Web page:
8/30/2005 01:05:00 PM EST
Posted by Brendan

Bill Crews reports in from St. Amant, southeast of Baton Rouge:

Still w/o power here in St. Amant. I've been tuned into WWL 870 AM. They are transmitting w/an approximate 28 day supply of propane to generate their transmitter. Still operating out of the Omni (?) Building, located next to the 'S-dome. That's one of the buildings w/all the glass & doors blown out of it. Here are some comments I've heard in the last few hours: "City still continues to flood due to levee breach...""Lower half of Plaquemines Parish has been reclaimed by Gulf of Mexico and Miss. River...""North shore of Lake Ponchartrain now extends (N) to Old Spanish Trail Rd...""The Ponchartrain Causeway was completely submerged except for the 'hump' in the middle...""Martial law has been declared...""The Miss. River levee was beached from Belle Chase, southward...""Search and rescue efforts still continue..." BTW, officials are now asking all refugees to go to the Lamar Dixon Expo Center, near my home, in Gonzales, LA. We may go volunteer later; they are expecting thousands.

Officials to attempt sandbag airlift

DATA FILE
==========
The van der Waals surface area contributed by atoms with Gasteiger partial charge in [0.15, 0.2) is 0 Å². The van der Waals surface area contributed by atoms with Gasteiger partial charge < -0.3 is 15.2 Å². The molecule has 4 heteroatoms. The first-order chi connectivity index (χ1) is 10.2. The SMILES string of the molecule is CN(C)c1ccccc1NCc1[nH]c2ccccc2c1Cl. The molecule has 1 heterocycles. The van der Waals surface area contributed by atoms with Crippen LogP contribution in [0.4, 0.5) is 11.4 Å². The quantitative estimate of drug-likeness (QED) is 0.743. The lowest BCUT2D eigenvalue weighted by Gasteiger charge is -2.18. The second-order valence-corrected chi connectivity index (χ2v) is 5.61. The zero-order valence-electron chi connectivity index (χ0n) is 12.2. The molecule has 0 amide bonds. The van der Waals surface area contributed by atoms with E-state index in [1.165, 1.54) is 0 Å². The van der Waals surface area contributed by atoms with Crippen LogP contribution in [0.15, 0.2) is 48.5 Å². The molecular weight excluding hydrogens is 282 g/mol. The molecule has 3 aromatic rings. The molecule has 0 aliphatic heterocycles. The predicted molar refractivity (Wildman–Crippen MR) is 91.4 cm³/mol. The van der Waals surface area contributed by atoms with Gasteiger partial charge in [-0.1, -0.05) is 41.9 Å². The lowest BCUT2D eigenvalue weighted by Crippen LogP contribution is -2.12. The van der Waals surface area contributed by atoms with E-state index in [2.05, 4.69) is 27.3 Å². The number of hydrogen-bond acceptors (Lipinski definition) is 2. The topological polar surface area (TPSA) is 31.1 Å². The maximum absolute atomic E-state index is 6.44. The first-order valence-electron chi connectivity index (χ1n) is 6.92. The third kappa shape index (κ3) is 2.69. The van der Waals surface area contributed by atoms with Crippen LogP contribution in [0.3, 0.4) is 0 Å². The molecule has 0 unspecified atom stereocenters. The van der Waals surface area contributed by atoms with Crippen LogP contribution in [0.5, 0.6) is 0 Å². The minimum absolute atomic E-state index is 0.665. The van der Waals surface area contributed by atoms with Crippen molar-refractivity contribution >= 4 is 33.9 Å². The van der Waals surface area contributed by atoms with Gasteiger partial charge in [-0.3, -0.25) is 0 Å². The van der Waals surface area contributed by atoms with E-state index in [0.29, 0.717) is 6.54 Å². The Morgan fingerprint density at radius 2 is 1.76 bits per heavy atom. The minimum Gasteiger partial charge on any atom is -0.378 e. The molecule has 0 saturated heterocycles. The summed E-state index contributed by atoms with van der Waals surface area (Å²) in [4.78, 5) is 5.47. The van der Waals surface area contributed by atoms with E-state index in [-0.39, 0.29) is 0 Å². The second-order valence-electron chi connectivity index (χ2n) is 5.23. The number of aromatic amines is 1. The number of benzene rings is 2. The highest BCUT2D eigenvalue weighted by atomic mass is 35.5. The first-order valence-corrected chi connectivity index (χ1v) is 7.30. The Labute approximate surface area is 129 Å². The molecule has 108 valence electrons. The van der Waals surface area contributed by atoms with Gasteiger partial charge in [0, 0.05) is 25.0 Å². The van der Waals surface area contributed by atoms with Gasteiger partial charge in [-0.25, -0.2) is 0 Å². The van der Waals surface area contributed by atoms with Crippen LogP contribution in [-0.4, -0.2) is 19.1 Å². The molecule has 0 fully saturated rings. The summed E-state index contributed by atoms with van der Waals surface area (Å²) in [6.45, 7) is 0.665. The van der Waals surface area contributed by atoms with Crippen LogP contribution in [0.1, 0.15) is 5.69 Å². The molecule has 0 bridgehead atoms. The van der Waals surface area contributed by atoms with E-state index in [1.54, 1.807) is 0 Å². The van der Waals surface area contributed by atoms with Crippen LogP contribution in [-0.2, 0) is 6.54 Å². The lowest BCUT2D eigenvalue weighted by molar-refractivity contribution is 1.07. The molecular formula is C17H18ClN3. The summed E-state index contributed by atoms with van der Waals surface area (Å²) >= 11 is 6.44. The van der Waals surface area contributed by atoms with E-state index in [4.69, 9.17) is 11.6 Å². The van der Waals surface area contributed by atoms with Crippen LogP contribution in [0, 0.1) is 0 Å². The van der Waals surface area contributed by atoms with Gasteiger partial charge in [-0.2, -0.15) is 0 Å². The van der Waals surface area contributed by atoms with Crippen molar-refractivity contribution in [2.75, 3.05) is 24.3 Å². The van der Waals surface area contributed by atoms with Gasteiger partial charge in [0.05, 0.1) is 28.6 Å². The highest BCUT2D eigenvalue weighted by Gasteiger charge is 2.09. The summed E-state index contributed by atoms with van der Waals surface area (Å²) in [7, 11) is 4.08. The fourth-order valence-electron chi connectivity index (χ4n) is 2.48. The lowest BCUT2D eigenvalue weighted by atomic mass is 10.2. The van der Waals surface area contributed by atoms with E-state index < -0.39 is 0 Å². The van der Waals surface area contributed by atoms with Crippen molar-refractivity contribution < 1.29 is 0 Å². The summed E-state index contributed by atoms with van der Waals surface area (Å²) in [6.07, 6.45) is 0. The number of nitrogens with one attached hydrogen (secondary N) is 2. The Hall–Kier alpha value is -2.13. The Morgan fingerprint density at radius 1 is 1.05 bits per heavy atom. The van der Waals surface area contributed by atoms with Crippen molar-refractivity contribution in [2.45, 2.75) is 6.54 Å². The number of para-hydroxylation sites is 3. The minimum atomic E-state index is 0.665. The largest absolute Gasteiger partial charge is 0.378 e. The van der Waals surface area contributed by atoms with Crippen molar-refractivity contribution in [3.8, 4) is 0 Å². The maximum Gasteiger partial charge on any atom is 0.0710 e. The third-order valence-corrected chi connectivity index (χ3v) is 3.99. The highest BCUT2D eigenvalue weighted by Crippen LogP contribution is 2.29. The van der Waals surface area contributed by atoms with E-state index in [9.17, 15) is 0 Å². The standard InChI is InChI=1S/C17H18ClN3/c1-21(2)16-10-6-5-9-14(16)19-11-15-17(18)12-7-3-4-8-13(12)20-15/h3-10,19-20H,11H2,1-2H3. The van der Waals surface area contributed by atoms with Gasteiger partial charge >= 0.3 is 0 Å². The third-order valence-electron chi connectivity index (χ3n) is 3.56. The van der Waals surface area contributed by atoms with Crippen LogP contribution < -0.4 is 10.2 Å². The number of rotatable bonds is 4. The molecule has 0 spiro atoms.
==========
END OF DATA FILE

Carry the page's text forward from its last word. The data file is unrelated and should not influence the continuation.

8/30/2005 11:30:00 AM EST
Posted by Brendan

WWL-TV: "Break in 17th Street Canal Levee is now 200 feet wide and slowly flooding the City of New Orleans. Huge sand bags are being airlifted to try to stem the rush of water in that area. The expectations are that the water will not stop until it reaches lake level." In other words, we are talking about something that very closely resembles the worst-case scenario -- flood waters completely filling the bowl, turning Lake Pontchartrain and New Orleans into one big toxic lake. This will will happen, unless the airlift works or officials can find some other way to stem the flood.Anthony sums up the situation succinctly:

"assuming no additional storm surge, or Mississippi floodwaters, the water level in the 'bowl' will end up being effectively equal to the level in Lake Ponchatrain."